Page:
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Triticale vs Black Beans: Which Is Healthier?

This article explains the key similarities and differences between triticale and black beans, foods from the grains and legumes food groups. Read on to learn more about the triticale vs black beans comparison.
Esther Bumpus, Health Writer

Written by Esther Bumpus, Health Writer. Updated on February 17, 2023.

Although triticale and black beans belong to different food groups, while triticale belong is a grain, and black beans belong to legumes food group, and it’s not that common to compare foods from different groups, people are often interested in these comparisons as well.

That’s why we decided to create an in-depth article that compares triticale and black beans, their nutritional values, similarities, differences, macronutrients, and micronutrients – vitamins and minerals.

Generally speaking, foods from grains and legume food groups are both high in carbs and protein and valuable addition to a plant-based diet.

Now, let’s see how triticale and black beans compare specifically.


Triticale (× Triticosecale) is a hybrid cereal grain that is a cross between wheat (Triticum) and rye (Secale).

It is a good source of carbohydrates, dietary fibers, and small amounts of vitamins and minerals like zinc, iron, and B-vitamins. It is also rich in antioxidants and protein, making it a valuable food for vegetarians and vegans.

Triticale is often used in baking and traditional dishes such as porridge and crisp bread. Its unique nutritional profile, which combines the best features of wheat and rye, makes it a good option for people looking for a healthier alternative to wheat or rye.

Triticale is gluten-rich. Thus it is not suitable for people with gluten sensitivities or celiac disease. It can be enjoyed as part of a balanced diet, combined with vegetables, lean protein sources, and healthy fats.

Triticale is an excellent source of Vitamin B1 (Thiamine), and Vitamin B5 (Pantothenic acid).

It also contains a good amount of Vitamin B2 (Riboflavin), and Vitamin B9 (Folate) and some Vitamin B3 (Niacin), Vitamin B6 (Pyroxidine), and Vitamin E.

Black Beans

Black beans (Phaseolus vulgaris) are a type of legume that are native to Central and South America.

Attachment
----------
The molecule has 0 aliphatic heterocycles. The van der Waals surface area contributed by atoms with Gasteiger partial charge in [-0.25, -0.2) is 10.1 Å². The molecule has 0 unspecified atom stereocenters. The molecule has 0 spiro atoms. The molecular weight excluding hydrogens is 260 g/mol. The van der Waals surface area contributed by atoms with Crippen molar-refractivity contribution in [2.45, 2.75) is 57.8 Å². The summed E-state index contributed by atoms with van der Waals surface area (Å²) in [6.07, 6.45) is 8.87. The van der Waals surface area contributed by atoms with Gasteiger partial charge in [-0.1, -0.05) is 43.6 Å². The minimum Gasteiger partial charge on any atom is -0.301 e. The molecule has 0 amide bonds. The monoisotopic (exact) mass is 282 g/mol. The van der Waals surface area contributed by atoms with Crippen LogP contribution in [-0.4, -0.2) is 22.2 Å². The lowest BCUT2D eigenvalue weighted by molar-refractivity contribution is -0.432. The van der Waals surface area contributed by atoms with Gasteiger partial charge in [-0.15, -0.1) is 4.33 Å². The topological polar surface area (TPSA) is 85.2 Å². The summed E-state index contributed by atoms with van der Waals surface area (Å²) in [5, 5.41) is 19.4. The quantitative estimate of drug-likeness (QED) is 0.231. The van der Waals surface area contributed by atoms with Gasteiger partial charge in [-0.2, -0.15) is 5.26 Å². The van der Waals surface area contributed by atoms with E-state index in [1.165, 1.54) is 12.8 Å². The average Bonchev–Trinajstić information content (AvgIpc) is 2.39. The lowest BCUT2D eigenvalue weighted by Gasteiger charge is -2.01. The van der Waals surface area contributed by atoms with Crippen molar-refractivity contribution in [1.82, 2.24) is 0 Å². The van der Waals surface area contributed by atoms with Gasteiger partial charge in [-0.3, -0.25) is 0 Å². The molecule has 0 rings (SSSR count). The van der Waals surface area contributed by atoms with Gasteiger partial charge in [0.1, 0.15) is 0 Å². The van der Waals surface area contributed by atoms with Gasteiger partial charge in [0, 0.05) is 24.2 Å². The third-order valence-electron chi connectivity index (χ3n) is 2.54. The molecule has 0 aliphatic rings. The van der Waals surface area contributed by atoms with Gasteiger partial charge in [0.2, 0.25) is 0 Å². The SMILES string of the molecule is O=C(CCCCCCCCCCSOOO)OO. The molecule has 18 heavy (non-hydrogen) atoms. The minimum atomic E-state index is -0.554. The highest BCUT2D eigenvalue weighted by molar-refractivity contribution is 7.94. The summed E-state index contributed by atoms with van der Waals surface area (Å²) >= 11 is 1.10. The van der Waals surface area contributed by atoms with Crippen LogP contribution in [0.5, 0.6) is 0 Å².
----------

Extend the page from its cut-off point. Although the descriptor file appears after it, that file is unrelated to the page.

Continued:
They are a popular ingredient in many vegan and vegetarian dishes due to their high protein and fiber content and rich, nutty flavor.

Black beans are also a good source of antioxidants. They have been shown to have a number of potential health benefits, including reducing the risk of certain types of cancer and helping to lower cholesterol levels.

They are easy to incorporate into a wide range of recipes and can be enjoyed in dishes such as black bean soup, burritos, and salads.

Black Beans are an excellent source of Vitamin B1 (Thiamine), and Vitamin B9 (Folate).

They also contain a good amount of Vitamin B2 (Riboflavin), Vitamin B3 (Niacin), Vitamin B5 (Pantothenic acid), and Vitamin B6 (Pyroxidine) and some Vitamin K.

Triticale vs Black Beans Nutrition

Now that we’ve described the origin, taste, and usage of these foods, we can move to the most interesting part – comparing triticale vs black beans.

This comparison will start by comparing the caloric value of triticale and black beans and their macronutrients and then go more in-depth by analyzing their vitamin and mineral content.

TriticaleBlack Beans
Energy336 kcal341 kcal
Carbs72.1 g62.4 g
Sugar0 g2.12 g
Fiber3.4 g15.5 g
Protein13 g21.6 g
Fat2.09 g1.42 g
Saturated Fat0.366 g0.366 g

Triticale vs Black Beans Calories

Most calories in raw grains and legumes come from carbs. Peanuts are an exception here, but they are often considered a nut instead of a legume because of their nutritional profile.

Comparing triticale vs black beans for weight loss, triticale is slightly lower in calories, with 336 calories per 100 grams, compared to 341 calories per 100 grams of black beans.

However, both triticale and black beans can and should be a part of a healthy diet, and neither one shouldn’t be avoided if you’re looking to lose weight.

Triticale vs Black Beans Protein

Legumes and most legume products, including triticale and black beans, are important sources of plant-based protein.

Black Beans offer around 40% more protein than triticale.

Black Beans have 21.6 grams of protein per 100 grams, while triticale has 13 grams of protein per 100 grams.

Triticale vs Black Beans Carbs